When reading people like Chait, the question that comes to mind is, “How does he think liberal change actually takes place?” He and so many other nominally left-of-center pundits routinely define themselves as taking the most possibly left position and attacking anyone to the left of that. That’s because, I think, they have dreams of setting policy from nice offices in Washington, creating the Great Society without talking to any of the people this will affect, all no doubt while wearing great suits the likes of which they saw Don Draper wear. But if you want to create liberal policy, and if you look at the history of successful liberal policy making, what has to happen is on the ground activism. That means people in the streets, it means having buy-in from affected people, it means making deals with labor unions or even encouraging unions to take leading roles. The Social Security Act didn’t happen because FDR and Frances Perkins thought it was the right thing. The same with the National Labor Relations Act. LBJ didn’t push for the Civil Rights Act because he thought it was just good policy making. All of these things take social and political pressure from below. And people like Jonathan Chait hate the thought of that because activists can be intense and sometimes say mean things and yell a lot and might oppose you when you are a good smart college newspaper writer.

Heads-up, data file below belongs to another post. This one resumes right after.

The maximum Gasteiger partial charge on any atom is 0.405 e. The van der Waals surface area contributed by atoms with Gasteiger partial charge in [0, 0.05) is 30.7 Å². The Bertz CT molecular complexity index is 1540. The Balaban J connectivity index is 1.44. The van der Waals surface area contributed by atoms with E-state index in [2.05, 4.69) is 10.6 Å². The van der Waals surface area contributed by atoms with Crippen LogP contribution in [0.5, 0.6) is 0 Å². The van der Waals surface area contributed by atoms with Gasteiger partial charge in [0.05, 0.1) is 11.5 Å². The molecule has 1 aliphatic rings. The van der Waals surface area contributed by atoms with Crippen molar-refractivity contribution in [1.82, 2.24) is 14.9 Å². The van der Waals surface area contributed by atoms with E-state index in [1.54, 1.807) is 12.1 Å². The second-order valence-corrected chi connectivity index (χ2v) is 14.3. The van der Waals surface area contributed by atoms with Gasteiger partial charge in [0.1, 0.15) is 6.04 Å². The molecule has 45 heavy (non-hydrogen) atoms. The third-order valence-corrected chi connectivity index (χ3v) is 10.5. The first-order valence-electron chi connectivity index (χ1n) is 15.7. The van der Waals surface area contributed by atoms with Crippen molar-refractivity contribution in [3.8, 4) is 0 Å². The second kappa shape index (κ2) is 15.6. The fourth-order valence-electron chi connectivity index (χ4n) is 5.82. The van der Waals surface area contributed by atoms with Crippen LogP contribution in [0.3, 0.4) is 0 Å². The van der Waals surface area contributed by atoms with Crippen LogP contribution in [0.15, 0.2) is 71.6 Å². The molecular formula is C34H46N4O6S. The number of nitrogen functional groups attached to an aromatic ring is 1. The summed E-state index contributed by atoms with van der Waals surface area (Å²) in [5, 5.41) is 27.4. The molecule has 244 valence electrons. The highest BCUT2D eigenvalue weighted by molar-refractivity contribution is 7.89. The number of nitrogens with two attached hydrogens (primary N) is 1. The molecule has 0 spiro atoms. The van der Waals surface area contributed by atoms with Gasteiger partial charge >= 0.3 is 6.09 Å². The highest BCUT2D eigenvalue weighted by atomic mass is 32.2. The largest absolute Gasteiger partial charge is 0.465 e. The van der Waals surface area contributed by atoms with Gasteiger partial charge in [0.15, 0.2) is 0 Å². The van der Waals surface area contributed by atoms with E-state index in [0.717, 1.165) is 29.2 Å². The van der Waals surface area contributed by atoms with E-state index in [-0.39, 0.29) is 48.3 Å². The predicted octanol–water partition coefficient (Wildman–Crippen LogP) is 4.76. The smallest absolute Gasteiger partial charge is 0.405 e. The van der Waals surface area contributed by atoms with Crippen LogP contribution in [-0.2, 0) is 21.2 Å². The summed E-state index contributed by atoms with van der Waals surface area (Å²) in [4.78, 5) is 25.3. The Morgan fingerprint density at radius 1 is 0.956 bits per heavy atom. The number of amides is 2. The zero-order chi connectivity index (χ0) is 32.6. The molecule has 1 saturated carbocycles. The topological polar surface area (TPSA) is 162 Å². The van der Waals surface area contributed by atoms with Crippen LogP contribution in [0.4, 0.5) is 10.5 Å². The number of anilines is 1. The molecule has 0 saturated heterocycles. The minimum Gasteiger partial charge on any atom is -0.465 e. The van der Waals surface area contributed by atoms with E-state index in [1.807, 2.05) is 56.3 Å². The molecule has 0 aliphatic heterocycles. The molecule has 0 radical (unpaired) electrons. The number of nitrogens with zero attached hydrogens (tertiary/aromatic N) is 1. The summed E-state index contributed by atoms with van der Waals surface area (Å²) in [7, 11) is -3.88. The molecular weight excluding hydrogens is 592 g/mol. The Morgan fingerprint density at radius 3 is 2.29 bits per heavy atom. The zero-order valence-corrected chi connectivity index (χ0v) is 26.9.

Chait Hates Teachers’ Unions! To the Fainting Couch!